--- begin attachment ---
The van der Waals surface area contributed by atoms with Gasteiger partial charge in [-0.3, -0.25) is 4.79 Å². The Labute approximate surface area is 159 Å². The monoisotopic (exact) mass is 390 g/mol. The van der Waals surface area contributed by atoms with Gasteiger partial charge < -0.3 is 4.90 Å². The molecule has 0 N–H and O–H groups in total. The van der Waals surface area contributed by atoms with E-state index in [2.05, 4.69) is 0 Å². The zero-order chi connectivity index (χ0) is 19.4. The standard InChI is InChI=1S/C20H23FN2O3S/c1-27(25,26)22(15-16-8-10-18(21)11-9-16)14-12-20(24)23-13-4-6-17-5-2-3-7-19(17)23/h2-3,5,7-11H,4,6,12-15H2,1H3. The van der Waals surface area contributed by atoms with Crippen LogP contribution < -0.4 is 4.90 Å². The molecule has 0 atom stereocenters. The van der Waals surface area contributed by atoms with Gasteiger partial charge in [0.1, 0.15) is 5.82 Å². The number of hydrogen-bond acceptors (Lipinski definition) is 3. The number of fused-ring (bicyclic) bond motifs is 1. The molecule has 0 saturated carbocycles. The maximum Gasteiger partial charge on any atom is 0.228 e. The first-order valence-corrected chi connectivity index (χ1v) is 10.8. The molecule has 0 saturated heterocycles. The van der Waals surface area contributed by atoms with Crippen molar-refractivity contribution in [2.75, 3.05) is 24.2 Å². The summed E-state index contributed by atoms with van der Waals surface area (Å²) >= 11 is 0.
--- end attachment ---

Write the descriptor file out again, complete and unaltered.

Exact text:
The van der Waals surface area contributed by atoms with Gasteiger partial charge in [-0.3, -0.25) is 4.79 Å². The Labute approximate surface area is 159 Å². The monoisotopic (exact) mass is 390 g/mol. The van der Waals surface area contributed by atoms with Gasteiger partial charge < -0.3 is 4.90 Å². The molecule has 0 N–H and O–H groups in total. The van der Waals surface area contributed by atoms with E-state index in [2.05, 4.69) is 0 Å². The zero-order chi connectivity index (χ0) is 19.4. The standard InChI is InChI=1S/C20H23FN2O3S/c1-27(25,26)22(15-16-8-10-18(21)11-9-16)14-12-20(24)23-13-4-6-17-5-2-3-7-19(17)23/h2-3,5,7-11H,4,6,12-15H2,1H3. The van der Waals surface area contributed by atoms with Crippen LogP contribution < -0.4 is 4.90 Å². The molecule has 0 atom stereocenters. The van der Waals surface area contributed by atoms with Gasteiger partial charge in [0.1, 0.15) is 5.82 Å². The number of hydrogen-bond acceptors (Lipinski definition) is 3. The number of fused-ring (bicyclic) bond motifs is 1. The molecule has 0 saturated carbocycles. The maximum Gasteiger partial charge on any atom is 0.228 e. The first-order valence-corrected chi connectivity index (χ1v) is 10.8. The molecule has 0 saturated heterocycles. The van der Waals surface area contributed by atoms with Crippen molar-refractivity contribution in [2.75, 3.05) is 24.2 Å². The summed E-state index contributed by atoms with van der Waals surface area (Å²) >= 11 is 0.